Lately, we've been using the Vélib instead of the motor scooter to get around town. We went to the movies the other night, and came home ~10pm using the Vélib.

Monday, November 7, 2011

Strikes and demonstrations

The French take their rights and responsibilities as citizens very seriously. And the rising malaise due to the economic situation, coupled with the upcoming presidental elections in May, 2012 are heating up the political environment. Demonstrations of discontent happen almost daily.

For example, we have attended (and photographed) demonstrations by retired people protesting their diminished purchasing power, firemen who are protesting revisions in their career paths, and a march condemning violence against women. Teachers are protesting increased class sizes, and even midwives have been on the march to protest the situation surrounding birth in France.
Religious extremists have also been in the news. The offices of Charlie Hebdo, a satirical weekly newspaper, were recently firebombed, and Christian fundamentalists are protesting a theatre piece currently showing in Paris. On Sunday, we attended a demonstration decrying these acts of violence and defending freedom of speech.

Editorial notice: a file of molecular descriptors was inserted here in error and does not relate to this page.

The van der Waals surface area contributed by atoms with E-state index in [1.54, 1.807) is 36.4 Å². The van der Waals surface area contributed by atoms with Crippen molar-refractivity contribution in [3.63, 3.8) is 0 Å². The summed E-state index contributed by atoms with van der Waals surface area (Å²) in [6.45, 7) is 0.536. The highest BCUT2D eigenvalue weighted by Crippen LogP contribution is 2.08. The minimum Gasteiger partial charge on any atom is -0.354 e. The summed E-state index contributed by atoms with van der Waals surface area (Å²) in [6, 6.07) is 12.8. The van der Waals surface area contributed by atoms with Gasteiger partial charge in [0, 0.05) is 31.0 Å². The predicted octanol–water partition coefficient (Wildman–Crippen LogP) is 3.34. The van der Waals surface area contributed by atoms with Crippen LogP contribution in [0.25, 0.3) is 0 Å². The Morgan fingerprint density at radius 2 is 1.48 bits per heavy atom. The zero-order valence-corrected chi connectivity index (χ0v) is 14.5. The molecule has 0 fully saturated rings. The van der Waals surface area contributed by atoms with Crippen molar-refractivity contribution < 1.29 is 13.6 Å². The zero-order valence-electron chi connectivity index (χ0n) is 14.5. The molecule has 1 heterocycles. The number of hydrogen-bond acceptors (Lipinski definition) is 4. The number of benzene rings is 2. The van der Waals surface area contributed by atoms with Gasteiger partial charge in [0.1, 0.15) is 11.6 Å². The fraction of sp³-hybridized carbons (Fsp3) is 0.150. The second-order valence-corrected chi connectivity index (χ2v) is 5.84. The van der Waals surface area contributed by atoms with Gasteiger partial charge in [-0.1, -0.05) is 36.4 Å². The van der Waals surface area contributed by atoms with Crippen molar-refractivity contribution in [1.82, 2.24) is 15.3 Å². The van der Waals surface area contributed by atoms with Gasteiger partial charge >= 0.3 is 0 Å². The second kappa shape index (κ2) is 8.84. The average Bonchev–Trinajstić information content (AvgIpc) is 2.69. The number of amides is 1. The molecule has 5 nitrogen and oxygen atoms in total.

Firemen on the march

Protesting violence against women

Demonstration of retired people

The national police are always present, but most demonstrations have been peaceful.

Some people march, others just watch.

Thursday, November 3, 2011

November 1st

November 1st (Toussaint or All Saints Day) is a holiday in France. It is equivalent to Memorial Day in the U.S. - a time when people visit cemeteries and remember their deceased relatives. It is also the exact date of the death of Patrice's wife Giselle in 2004 and his mother's death in 2008. Both of them died on the same date (different year) in the same room of the same hospital of the same malady - cancer.

Each year since 2004, Patrice has traveled to Nantes to place flowers on Giselle's tomb. And so, following our visit to St. Brieuc, we traveled south to Nantes to continue the tradition.

It was a solemn occasion, made happier by the fact that we are together.